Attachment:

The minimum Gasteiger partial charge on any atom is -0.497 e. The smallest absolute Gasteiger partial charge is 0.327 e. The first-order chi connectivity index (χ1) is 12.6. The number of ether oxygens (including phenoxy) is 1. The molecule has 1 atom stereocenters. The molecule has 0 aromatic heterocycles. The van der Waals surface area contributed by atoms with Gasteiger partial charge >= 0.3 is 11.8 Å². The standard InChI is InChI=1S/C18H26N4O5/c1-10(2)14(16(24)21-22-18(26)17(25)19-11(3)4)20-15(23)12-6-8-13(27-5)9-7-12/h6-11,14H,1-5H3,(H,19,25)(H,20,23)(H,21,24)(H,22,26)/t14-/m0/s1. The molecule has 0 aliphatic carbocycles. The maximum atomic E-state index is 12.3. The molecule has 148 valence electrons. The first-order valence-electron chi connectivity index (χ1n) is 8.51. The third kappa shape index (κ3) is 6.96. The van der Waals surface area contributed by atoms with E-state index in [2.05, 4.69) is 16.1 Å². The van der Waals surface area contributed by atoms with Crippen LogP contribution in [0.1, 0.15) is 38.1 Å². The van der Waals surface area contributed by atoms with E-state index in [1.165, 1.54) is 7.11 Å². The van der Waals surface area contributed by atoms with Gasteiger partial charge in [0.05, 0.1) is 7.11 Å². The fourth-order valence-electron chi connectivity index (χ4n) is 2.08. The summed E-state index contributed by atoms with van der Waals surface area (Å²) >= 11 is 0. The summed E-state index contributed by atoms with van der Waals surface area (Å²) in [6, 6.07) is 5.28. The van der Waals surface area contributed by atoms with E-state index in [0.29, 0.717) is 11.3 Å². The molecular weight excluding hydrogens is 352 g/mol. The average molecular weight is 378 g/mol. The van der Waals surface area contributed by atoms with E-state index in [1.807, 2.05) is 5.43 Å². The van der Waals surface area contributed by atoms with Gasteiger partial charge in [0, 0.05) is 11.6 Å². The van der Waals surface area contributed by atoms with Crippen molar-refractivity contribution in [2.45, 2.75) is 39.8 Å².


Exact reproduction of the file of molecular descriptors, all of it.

The minimum Gasteiger partial charge on any atom is -0.497 e. The smallest absolute Gasteiger partial charge is 0.327 e. The first-order chi connectivity index (χ1) is 12.6. The number of ether oxygens (including phenoxy) is 1. The molecule has 1 atom stereocenters. The molecule has 0 aromatic heterocycles. The van der Waals surface area contributed by atoms with Gasteiger partial charge >= 0.3 is 11.8 Å². The standard InChI is InChI=1S/C18H26N4O5/c1-10(2)14(16(24)21-22-18(26)17(25)19-11(3)4)20-15(23)12-6-8-13(27-5)9-7-12/h6-11,14H,1-5H3,(H,19,25)(H,20,23)(H,21,24)(H,22,26)/t14-/m0/s1. The molecule has 0 aliphatic carbocycles. The maximum atomic E-state index is 12.3. The molecule has 148 valence electrons. The first-order valence-electron chi connectivity index (χ1n) is 8.51. The third kappa shape index (κ3) is 6.96. The van der Waals surface area contributed by atoms with E-state index in [2.05, 4.69) is 16.1 Å². The van der Waals surface area contributed by atoms with Crippen LogP contribution in [0.1, 0.15) is 38.1 Å². The van der Waals surface area contributed by atoms with E-state index in [1.165, 1.54) is 7.11 Å². The van der Waals surface area contributed by atoms with Gasteiger partial charge in [0.05, 0.1) is 7.11 Å². The fourth-order valence-electron chi connectivity index (χ4n) is 2.08. The summed E-state index contributed by atoms with van der Waals surface area (Å²) >= 11 is 0. The summed E-state index contributed by atoms with van der Waals surface area (Å²) in [6, 6.07) is 5.28. The van der Waals surface area contributed by atoms with E-state index in [0.29, 0.717) is 11.3 Å². The molecular weight excluding hydrogens is 352 g/mol. The average molecular weight is 378 g/mol. The van der Waals surface area contributed by atoms with E-state index in [1.807, 2.05) is 5.43 Å². The van der Waals surface area contributed by atoms with Gasteiger partial charge in [0, 0.05) is 11.6 Å². The van der Waals surface area contributed by atoms with Crippen molar-refractivity contribution in [2.45, 2.75) is 39.8 Å².